Video: A warm welcome for mushers at the Takotna checkpoint

The Iditarod checkpoint of Takotna is renowned for its hospitality and delicious homemade pies. The village has a population of 50 but grows to over 120 during the race. The checkpoint is all volunteer-run and the community spirit makes it one of the most desirable spots for mushers to take their 24-hour mandatory rest. A small group of dedicated Norwegian volunteers make the trip to Takotna every year to support the effort.

Dick and Jan Newton started the checkpoint decades ago with their friend Puddens Anderson, and with the help of many others made it what it is today. They not only have hot water for all of the mushers, they prepare home-cooked meals, pies and cakes and have volunteers to help park dog teams and deliver food bags.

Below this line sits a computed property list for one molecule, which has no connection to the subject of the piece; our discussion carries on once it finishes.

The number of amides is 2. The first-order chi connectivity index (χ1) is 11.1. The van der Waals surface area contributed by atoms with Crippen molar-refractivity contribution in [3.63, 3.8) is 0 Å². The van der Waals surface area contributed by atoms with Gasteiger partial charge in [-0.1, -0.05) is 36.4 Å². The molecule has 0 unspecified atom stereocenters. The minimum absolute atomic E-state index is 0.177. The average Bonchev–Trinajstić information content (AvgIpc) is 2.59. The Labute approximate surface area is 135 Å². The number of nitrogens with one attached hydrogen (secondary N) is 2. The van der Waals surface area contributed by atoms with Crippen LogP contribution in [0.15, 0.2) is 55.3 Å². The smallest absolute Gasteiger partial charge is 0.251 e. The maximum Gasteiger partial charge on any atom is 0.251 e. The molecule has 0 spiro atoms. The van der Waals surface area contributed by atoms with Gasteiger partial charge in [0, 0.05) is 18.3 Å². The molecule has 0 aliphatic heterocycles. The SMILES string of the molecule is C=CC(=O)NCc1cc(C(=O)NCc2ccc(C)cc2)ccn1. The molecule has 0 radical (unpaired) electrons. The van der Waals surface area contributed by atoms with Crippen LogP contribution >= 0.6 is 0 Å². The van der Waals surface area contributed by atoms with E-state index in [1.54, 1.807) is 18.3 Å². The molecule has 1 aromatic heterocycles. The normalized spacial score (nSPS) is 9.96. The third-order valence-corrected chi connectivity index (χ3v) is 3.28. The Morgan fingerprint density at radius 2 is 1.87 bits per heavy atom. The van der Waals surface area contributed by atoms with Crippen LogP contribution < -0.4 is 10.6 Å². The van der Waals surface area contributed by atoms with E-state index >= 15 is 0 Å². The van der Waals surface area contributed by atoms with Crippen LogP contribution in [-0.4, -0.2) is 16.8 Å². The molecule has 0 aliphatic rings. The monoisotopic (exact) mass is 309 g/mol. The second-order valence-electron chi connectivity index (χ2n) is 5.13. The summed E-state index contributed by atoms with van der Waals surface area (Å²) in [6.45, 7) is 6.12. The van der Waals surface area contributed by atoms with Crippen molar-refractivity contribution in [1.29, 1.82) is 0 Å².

Newton and his friend Dr. Paul Sayer have also had a tradition for the past 24 years of riding the trail from Takotna to Nome and back on snowmachines to assist any emergencies mushers might have along the way. The two have many stories of helping mushers, including assisting a stranded Jeff King in 2014 after his dog team quit running during a terrible storm between White Mountain and Nome.

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Tara Young

Tara Young was a video journalist for ADN.